NGO Another Way (Stichting Bakens Verzet), 1018 AM Amsterdam, Netherlands.


Edition 02: 21 April, 2010.

Edition 07 : 13 November, 2013.


01. E-course : Diploma in Integrated Development (Dip. Int. Dev)



Quarter 1.






Study value : 04 points out of 18.

Indicative study time: 112 hours out of 504.


Study points are awarded only after the consolidated exam for Section A : Development Problems has been passed.



First block : Poverty and quality of life.


Study value : 02 points out of 18.

Indicative study time: 57 hours out of 504.


Study points are awarded only after the consolidated exam for Section A : Development Problems has been passed.



First block : Poverty and quality of life.


First Block : Section 1. Analysis of the causes of poverty. [26.50 hours]

First Block : Section 2. Services needed for a good quality of life.

First Block : Exam. [ 4 hours each attempt]



Block 1 of Section 1. Analysis of the causes of poverty. [26.50 hours]


Part 2 : In depth analysis of the causes of poverty. [14.00 hours]


01. In depth : definition of poverty.

02. In depth : some factors linked with poverty.

03. In depth : debts and subsidies.

04. In depth : financial leakages : food and water industries.

05. In depth : financial leakage : energy.

06. In depth : financial leakage : means of communication..

07. In depth : financial leakage : health and education.

08. In depth : financial leakage : theft of resources.

09. In depth : financial leakage : corruption.

10. In depth : the industry of poverty.


Report on Section 1 of Block 1 : [06.00 Hours]



Part 2 : In depth analysis of the causes of poverty. [14.00 hours]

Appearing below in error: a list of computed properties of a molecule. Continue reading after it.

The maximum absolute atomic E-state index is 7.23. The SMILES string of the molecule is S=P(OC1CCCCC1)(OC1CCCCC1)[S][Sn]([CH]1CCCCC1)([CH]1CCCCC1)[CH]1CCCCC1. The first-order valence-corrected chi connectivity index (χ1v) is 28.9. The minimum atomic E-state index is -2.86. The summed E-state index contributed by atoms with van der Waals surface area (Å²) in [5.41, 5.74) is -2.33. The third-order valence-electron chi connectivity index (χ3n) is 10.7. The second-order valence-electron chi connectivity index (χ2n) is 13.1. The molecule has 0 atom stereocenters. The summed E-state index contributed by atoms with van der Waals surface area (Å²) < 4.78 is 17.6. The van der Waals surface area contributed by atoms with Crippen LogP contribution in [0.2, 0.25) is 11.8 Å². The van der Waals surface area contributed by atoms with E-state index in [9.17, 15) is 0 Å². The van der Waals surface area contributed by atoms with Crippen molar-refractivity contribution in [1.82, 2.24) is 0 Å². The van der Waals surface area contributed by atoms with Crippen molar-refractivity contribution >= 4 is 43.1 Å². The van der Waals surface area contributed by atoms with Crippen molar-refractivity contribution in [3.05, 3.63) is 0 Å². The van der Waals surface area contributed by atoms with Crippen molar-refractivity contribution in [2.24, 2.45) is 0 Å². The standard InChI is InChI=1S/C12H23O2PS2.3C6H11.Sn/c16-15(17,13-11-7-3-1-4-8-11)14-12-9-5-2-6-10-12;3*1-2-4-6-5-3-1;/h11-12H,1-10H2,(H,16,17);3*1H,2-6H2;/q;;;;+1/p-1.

07. In depth : Financial leakage : health and education. (At least one hour)


Look at the following slide:


07. Financial leakage : health and education.




Improved health


The following quotation from Part 1 :  07. Financial leakage : health and education is repeated:


«In the year 2000, Dr. J. Koplan, the director of the US-Centre for Disease Control and Prevention (CDC),pointed out that a person in 1900 could expect to live on average, to the age of 45. Today, in developed countries, life expectancy is nearly 80 years. Of the 35 years of lifespan people in developed countries have gained, only about five years have been attributed to advances in curative medicine. The other 30 years of lifespan have been attributed to improvements in sanitation, health education, the effect of vaccines, and other hygiene and public health advances. The retreat of the great levels of diseases was due to more urban improvements, superior nutrition, and public health and hygiene rather than to curative medicine (Koplan, 2000). (Towards Global Sustainable Health. ed. Exner M., Klein G et al, United Nations University, Institute for Environment Education and Human Society, Source 11/2008, p. 24.)


"The incidence of all of these infectious diseases was dropping very rapidly, starting in the 1930s. After World War II, the incidence continued to drop as living conditions improved. Clean water, central heating, the ability to bring oranges from Florida to the north in February so the children could get vitamin C--these are the factors that really affected people’s tendencies to come down with infectious diseases much more than vaccines. The vaccines might have added a little bit to that downward curve, but the curve was going down all the time anyway." Gary Null in discussion with Dr. Harris Coulter, April 6, 1995.